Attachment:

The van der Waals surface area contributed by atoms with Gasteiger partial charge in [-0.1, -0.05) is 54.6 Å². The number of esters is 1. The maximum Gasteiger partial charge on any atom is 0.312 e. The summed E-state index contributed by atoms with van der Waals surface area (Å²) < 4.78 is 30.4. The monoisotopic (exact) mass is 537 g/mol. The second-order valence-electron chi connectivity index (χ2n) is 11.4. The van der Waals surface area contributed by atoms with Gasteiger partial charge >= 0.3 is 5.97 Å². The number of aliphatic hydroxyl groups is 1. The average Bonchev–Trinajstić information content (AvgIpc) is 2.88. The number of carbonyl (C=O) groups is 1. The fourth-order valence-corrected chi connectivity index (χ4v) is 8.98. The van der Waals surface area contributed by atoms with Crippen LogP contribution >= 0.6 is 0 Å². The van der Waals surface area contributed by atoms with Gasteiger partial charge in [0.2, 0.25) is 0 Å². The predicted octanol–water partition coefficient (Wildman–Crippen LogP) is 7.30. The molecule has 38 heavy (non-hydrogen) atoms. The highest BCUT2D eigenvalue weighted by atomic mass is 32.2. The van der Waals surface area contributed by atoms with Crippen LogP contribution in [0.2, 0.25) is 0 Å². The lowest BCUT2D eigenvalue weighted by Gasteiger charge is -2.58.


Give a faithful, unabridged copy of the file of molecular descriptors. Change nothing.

The van der Waals surface area contributed by atoms with Gasteiger partial charge in [-0.1, -0.05) is 54.6 Å². The number of esters is 1. The maximum Gasteiger partial charge on any atom is 0.312 e. The summed E-state index contributed by atoms with van der Waals surface area (Å²) < 4.78 is 30.4. The monoisotopic (exact) mass is 537 g/mol. The second-order valence-electron chi connectivity index (χ2n) is 11.4. The van der Waals surface area contributed by atoms with Gasteiger partial charge >= 0.3 is 5.97 Å². The number of aliphatic hydroxyl groups is 1. The average Bonchev–Trinajstić information content (AvgIpc) is 2.88. The number of carbonyl (C=O) groups is 1. The fourth-order valence-corrected chi connectivity index (χ4v) is 8.98. The van der Waals surface area contributed by atoms with Crippen LogP contribution >= 0.6 is 0 Å². The van der Waals surface area contributed by atoms with Gasteiger partial charge in [0.2, 0.25) is 0 Å². The predicted octanol–water partition coefficient (Wildman–Crippen LogP) is 7.30. The molecule has 38 heavy (non-hydrogen) atoms. The highest BCUT2D eigenvalue weighted by atomic mass is 32.2. The van der Waals surface area contributed by atoms with Crippen LogP contribution in [0.2, 0.25) is 0 Å². The lowest BCUT2D eigenvalue weighted by Gasteiger charge is -2.58.